AIA Organizes Workforce Panel at Historically Black Colleges and Universities Meeting

As part of AIA’s commitment to growing and retaining a robust workforce, AIA Director for Workforce and Industrial Base Policy Robin Thurman organized a lively aerospace and defense industry panel called “Bridging the Gap: From Classroom to Corporate World,” as part of the Historically Black Colleges and Universities (HBCU) Chancellors and Presidents gathering in Washington on February 28.

Left to Right: Rep. Trey Gowdy (R-SC), Dr. Vernon Ross (SAIC), Ted Colbert (Boeing), Peter Brooks (Northrop Grumman), Brett Cohen (Elbit Systems of America) and Will Whitley (Michelin North America)

The session moderated by Representative Trey Gowdy (R-S.C.) in an ornate room in the Library of Congress Jefferson Building featured Boeing’s Chief Information Officer and Senior Vice President of Information & Analytics Ted Colbert, Northrop Grumman’s Mission Systems Sector Senior Director for Talent Acquisition Peter Brooks, Elbit Systems of America’s Vice President of Human Resources and Employee Development Brett Cohen, SAIC’s Director of Inclusion and Diversity Dr. Vernon Ross and Michelin North America’s Chief of Staff and Director of Events, Communications and Brands Department Will Whitley. They discussed how HBCUs can prepare their students to enter the aerospace and defense industry, with an emphasis on current and future workforce needs and the exciting careers our industry offers.

When asked about the aerospace and defense industry’s interest in hiring the up and coming generation of scientists and engineers, Brooks said, “We are rapidly approaching a crisis in terms of replenishing the talent pool. Seventy-eight percent of corporate executives say this is their first priority. We have to open our aperture on talent, not lower the bar, by hiring for capability and training where we need for skills.” Picking up on this theme, Cohen added, “We look for the ability [of new employees] to adapt to new situations. We can leverage the interest of young people who want to make a difference in the world.” Colbert noted that when Boeing goes out to recruit new employees, “We engage professors and heads of departments. We also spend time selling to students about what we do and express our hope that they’ll be part of our mission to Mars or design the next airplane. In fact, we do as much selling about what we do as the students do in selling us about their capabilities.” Ross said that today’s students interested in entering the aerospace and defense workforce “need a strong background in math, science, English and writing. If you can’t articulate with well-crafted writing in our disciplines, no one will know what’s in your head.” Whitley concluded, “We’re looking for people coming out of school who are self-motivated, self-reliant and self-aware.”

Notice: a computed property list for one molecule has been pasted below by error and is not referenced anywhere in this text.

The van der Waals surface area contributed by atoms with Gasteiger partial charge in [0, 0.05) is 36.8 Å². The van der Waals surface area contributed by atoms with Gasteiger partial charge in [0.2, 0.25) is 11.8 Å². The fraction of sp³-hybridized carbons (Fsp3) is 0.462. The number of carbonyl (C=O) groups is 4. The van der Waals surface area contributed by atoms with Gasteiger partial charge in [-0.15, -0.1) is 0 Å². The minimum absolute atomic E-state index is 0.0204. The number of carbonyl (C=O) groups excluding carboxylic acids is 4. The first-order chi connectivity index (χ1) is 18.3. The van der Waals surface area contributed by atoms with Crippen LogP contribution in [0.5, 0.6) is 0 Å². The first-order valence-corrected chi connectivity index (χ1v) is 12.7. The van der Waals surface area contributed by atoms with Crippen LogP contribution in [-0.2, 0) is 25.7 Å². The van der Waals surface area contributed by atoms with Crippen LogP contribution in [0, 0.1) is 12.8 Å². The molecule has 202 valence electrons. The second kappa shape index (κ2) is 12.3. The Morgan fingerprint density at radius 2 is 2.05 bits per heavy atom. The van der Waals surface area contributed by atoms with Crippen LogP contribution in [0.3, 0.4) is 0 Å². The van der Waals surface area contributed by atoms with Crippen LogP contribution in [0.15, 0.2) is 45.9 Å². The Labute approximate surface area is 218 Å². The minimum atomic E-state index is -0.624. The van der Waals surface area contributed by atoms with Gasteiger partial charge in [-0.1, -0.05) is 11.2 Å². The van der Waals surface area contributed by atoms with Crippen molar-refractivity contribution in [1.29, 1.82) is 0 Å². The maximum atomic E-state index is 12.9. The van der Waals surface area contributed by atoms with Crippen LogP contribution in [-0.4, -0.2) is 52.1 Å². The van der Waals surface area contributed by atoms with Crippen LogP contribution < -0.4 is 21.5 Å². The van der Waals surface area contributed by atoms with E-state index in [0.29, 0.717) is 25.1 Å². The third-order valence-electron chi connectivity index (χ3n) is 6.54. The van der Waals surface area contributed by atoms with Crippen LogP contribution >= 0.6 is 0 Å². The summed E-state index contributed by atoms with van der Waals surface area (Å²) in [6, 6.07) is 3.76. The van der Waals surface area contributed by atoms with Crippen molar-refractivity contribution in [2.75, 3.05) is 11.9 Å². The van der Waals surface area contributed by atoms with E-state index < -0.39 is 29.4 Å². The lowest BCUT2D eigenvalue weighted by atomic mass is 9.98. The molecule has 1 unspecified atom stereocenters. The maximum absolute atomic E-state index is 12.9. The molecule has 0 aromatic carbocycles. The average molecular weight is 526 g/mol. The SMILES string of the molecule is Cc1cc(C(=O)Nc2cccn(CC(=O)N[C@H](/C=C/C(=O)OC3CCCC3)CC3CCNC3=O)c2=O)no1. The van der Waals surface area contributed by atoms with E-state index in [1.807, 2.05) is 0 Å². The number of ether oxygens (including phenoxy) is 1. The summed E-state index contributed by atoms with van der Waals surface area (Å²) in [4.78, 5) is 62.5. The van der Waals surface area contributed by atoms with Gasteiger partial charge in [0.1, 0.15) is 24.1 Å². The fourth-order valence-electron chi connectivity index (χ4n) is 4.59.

Jackson State University interim President Rod Paige, the former U.S. Secretary of Education, asked the panel members what they would change in their approach to HBCUs. Ross said he would encourage industry to increase the number and percentage of industry collaboration with HBCUs, “allowing industry to share with students what’s going on in industry and what skills they are looking for.” Colbert said HBCUs and other schools should “infuse concepts of data science in every discipline. There’s a fourth industrial revolution occurring. Data is just as valuable as any other resource. It can be applied to studies in finance, human resources, philosophy, across the board.”

Anthony Jenkins, President of West Virginia State University, asked the panel members if graduates of HBCUs are given the same consideration by aerospace and defense firms in hiring as those of institutions such as Penn State, University of North Carolina Chapel Hill and MIT. “The reality is we have a long way to go,” responded Colbert. “We make progress through engagement. But we don’t stratify our hiring based on where you come from.”

And finally, in response to a question from Central State University (Ohio) President Cynthia Jackson-Hammond about opportunities for women in the aerospace and defense workforce, Brooks said, “Bridging the [gender] gap is critical. We are certainly committed to aggressively hiring women and putting them in leadership in our community.”